I love that you have so many bowls of things! Those are my favorite–and I’m really lazy, so I go across the street to Whole Foods and pick up cooked rice/other carby thing, pre-cut or steamed vegetables, some beans or tofu, and I’m set for lunch or dinner. Breakfast is another bowl–fruit, some homemade granola (or crumbled up cookies…) and Kite Hill yogurt.
Studies show that peaches may help ward off metabolic syndrome — a name for a group of risk factors, of which belly fat is a predominant determinant, that increase the risk for obesity-related diseases including diabetes. The belly-good properties of stone fruits come from powerful phenolic compounds that can modulate fat gene expression. Better yet, fruits with pits are among the lowest in fructose or fruit sugar.
Popped like a corn kernel, amaranth offers a nutty flavor and a satisfying crunch with every bite. Even better: This unique ‘popcorn’ is packed with nutrients that make it more comparable to a leafy green than a grain (or a buttery, movie-theater treat). Just a quarter-cup of these seeds houses seven grams of protein and seven grams of fiber, making it the perfect snack for when you want to fill up fast. Photo and recipe: Perry Santanachote / Life by Daily Burn
This fresh seasonal salad is ridiculously easy to put together and quite versatile. Serve our suggested amount as a side salad with grilled steak, chicken, or fish, or eat a double portion as a main dish. You can also stick with the serving size listed here and add canned oil-packed tuna or sliced rotisserie chicken breast for a filling lunch. Leftovers fare well as is, tucked into tacos, or added to whole-grain salad bowls.
Making homemade potato chips is surprisingly easy—just slice the potatoes thin, boil them in vinegar-spiked water, and fry until crispy. The vinegar keeps the chips from getting too dark as they fry. All of our custom potato chip seasonings are vegan, and this one, despite the name, is no exception. Savory nutritional yeast helps mimic the taste of the roasted bird; we grind it up along with granulated garlic, lemon zest, dried thyme, and dried mushrooms to round out the flavors, then toss the spice blend with freshly fried chips to coat.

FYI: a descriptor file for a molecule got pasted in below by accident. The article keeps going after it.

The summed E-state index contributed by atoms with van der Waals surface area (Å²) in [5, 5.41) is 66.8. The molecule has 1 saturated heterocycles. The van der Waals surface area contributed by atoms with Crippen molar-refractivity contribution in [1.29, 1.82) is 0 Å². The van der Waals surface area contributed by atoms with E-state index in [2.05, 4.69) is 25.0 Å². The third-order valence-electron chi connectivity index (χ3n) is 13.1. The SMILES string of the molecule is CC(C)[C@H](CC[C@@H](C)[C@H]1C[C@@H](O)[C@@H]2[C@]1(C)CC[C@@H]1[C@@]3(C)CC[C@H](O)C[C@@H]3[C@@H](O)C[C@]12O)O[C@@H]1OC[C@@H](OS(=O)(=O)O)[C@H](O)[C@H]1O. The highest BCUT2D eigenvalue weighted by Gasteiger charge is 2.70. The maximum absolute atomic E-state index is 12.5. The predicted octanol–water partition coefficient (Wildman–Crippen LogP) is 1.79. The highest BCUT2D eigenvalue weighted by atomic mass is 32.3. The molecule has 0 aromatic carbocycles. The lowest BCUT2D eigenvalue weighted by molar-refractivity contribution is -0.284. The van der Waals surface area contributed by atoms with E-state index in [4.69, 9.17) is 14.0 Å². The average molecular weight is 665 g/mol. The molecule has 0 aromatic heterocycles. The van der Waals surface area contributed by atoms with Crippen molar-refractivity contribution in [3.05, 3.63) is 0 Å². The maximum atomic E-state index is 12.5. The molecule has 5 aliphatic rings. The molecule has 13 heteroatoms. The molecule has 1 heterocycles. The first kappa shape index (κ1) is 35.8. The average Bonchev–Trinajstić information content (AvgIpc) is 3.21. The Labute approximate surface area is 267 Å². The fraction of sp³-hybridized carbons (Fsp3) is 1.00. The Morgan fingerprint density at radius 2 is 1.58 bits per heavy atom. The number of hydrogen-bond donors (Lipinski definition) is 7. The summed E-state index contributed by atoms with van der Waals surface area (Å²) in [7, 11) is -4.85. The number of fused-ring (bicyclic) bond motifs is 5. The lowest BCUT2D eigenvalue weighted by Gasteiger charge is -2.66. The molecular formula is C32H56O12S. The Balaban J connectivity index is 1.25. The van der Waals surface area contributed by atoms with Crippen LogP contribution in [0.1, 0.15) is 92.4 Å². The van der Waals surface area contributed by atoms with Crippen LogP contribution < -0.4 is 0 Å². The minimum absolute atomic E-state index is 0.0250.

Oatmeal is a complex carb, meaning it helps fill you up without spiking your blood sugar. Plus, it's a good source of fiber and eating more fiber helps people lose weight and keep it off. While we think of it typically as breakfast, a small bowl of oats makes a hearty, filling and delicious snack. To make this snack more convenient-keep a packet or two of unsweetened instant oatmeal at your desk or make overnight oats in a mason jar.
They're mini health packets. Fresh herbs are calorie-free and loaded with antioxidants and other healthy ingredients. Basil and mint contain compounds that are potential cancer fighters; rosemary may help fight memory loss; and cilantro appears to slow the growth of certain bacteria that cause food-borne illness. Herbs are also a viable source of vitamins: 2 tablespoons of fresh basil, for example, delivers 27 percent of your recommended daily quotient of vitamin K, and just a handful of chives provides 10 percent of your daily requirement for vitamins A and C.
Can snacking be a part of a healthy diet? Of course! When you choose a snack, choose one with protein, fat and/or fiber. All of these nutrients take longer to digest, so they fill you up. Snacks are also a great way to add extra nutrition to your day. Think of snacks like carrots and hummus, an apple with almond butter or whole-grain crackers with cheese.
"Diet-friendly snacking doesn't necessarily have to be low-fat," says McLachlan. What's more important: Portion size. A homemade trail mix of walnuts, mini chocolate chips, and raisins is a snack that's satisfying (thanks to the sweetness and fat) and healthy for a dieter if portion sizes are kept in check. "Mix a palm full of walnuts with a pinch of chocolate chips and a pinch of raisins — it's not always realistic to measure," says McLachlan.